Austin at Large: Be Thankful for What We’ve Got
Sometimes, the grinding slog of government bears tasty fruit
As we begin the Season of Excess this week, we are mindful that even though the world around us is going up in flames, we should name and claim what bits of goodness we can – some things in the news for which to be thankful. When you cover the slow and grinding wheels of local and state government as we do here at the Chronicle, it's always a cause for gratitude to see ambitious, complicated, and lengthy public initiatives bear some of the fruit for which they were planted. Here are some that did! Let us offer praise.
University Neighborhood Overlay (UNO)
Gather round the fire, wee ones, as Crazy Uncle MCM tells you a story of a long-ago zoning battle (it began in 2001) over the Villas on Guadalupe, also known at the time as the "Villas at Blockbuster." (What is "Blockbuster," you ask? We'll tell that story later.) This predictable tumult over a five-story student apartment block, which was across the street from some houses, crystallized the unsustainability – some would say absurdity or even immorality – of limiting, through years' worth of policy and practice, the amount of housing for students within walking distance of the campus they attended. So we stopped doing that.
To be more precise, in return for firmer protections for the single-family neighborhoods then existing around campus – and thus a respite from playing whack-a-mole with every project that popped up at whatever site became available – those neighbors endorsed the planned transition of West Campus into the dense, urban neighborhood of today. For the moment, set aside your know-it-all cynicism from either side of the NIMBY/YIMBY street as to what Central Austin should have done instead, because back in the early 2000s, this was a pretty remarkable turn of events.
Earlier this month, the stakeholders that brought the UNO into being were able to secure city approval to literally take it to the next level – increasing heights within West Campus to make it more viable for builders to create more on-site affordable units to meet the needs of today's students (and whoever else wants to live in Austin's most functional big-city neighborhood). As we go through the same teeth-grindingly inevitable and interminable battles over density in Central Austin, with the revision of the Land Development Code, we often overlook this example right in our midst of how to create compact and connected neighborhoods that work for people without fulfilling naysayers' worst fears. Be thankful!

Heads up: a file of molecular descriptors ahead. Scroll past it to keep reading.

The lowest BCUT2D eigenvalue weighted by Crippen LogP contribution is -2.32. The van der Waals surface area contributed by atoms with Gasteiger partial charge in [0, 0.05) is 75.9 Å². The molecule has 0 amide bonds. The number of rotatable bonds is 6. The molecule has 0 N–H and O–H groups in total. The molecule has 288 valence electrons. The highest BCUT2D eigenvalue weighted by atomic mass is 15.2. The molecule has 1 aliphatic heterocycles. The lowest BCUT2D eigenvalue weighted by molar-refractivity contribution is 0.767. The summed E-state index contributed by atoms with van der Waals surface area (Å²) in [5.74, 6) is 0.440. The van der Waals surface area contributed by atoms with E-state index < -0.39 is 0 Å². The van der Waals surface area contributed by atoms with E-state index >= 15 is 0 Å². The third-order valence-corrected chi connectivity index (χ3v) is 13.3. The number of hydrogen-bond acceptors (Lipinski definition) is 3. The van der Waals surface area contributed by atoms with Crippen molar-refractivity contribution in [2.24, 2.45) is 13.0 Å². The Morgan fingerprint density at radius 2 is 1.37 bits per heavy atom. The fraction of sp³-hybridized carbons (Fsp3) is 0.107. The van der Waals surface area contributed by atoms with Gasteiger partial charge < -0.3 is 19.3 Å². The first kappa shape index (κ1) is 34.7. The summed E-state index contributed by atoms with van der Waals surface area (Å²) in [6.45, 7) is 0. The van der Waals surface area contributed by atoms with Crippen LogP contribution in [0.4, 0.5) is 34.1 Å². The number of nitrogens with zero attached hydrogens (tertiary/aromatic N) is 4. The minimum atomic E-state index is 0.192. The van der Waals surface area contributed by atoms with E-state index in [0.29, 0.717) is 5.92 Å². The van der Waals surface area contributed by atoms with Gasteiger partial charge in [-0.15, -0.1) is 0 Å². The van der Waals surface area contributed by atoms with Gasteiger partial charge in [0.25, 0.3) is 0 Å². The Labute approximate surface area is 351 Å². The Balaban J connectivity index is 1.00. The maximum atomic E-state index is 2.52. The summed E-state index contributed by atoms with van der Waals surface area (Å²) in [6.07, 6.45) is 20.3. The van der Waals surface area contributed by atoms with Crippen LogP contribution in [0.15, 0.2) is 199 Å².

Central Health and Sendero Health Plans
Around the same time the UNO was born, Central Health came into being as the Travis County Hospital District; it's evolved since into the community's locally funded response to the failings of our broken national health care system, making access to care possible for hundreds of thousands of you and your neighbors. Instead of doing what its public-sector peers around the state do – collecting tax dollars to support care at a single charity hospital – Central Health has instead tried to take advantage of every means available to get more care to more people, from effectively taking over efforts the state has neglected in its stubborn refusal to expand Medicaid, to helping bankroll UT's Dell Medical School by purchasing its providers' services for low-income Austinites. (Crazy Uncle MCM worked as a consultant for Central Health, among others, when he was away from his desk at the Chronicle for a dozen years or so.)
One of those fill-the-gaps initiatives is Sendero Health Plans, where Central Health started a whole insurance company to participate in the state's managed care Medicaid and CHIP exchanges and then in the federal marketplace for the Affordable Care Act. This is a really big endeavor for a single public agency serving one county, no matter how awesome that county is, and it's not exactly shocking that Sendero has in its years of existence lost a lot of money.
Last year, as the scale of those losses grew to more than it appeared Central Health could bear, and as the agency faced community and political pressure to keep Sendero alive, its leaders embarked on yet another high-wire act: They would seek to move some of the sickest patients from Central Health's Medical Access Program over to Sendero. Normally, of course, this is the last thing an insurance company wants; but in this case, it allowed Sendero to increase the federal subsidy it received under the ACA. And it worked! This year, Sendero was able to continue to offer coverage to the thousands in Travis County, including artists and musicians as well as everyday working-class residents, because of this maneuver. For which we are thankful.
So let this be a challenge to you as we slide through the well-greased end of 2019 into the noisy steeplechase that will be 2020. When you get frustrated or hacked off at City Hall or Politics as Usual or even Those People, think for just a moment: What would it be like if we could actually make this stuff work the way it's supposed to? How would we be better off? It can happen!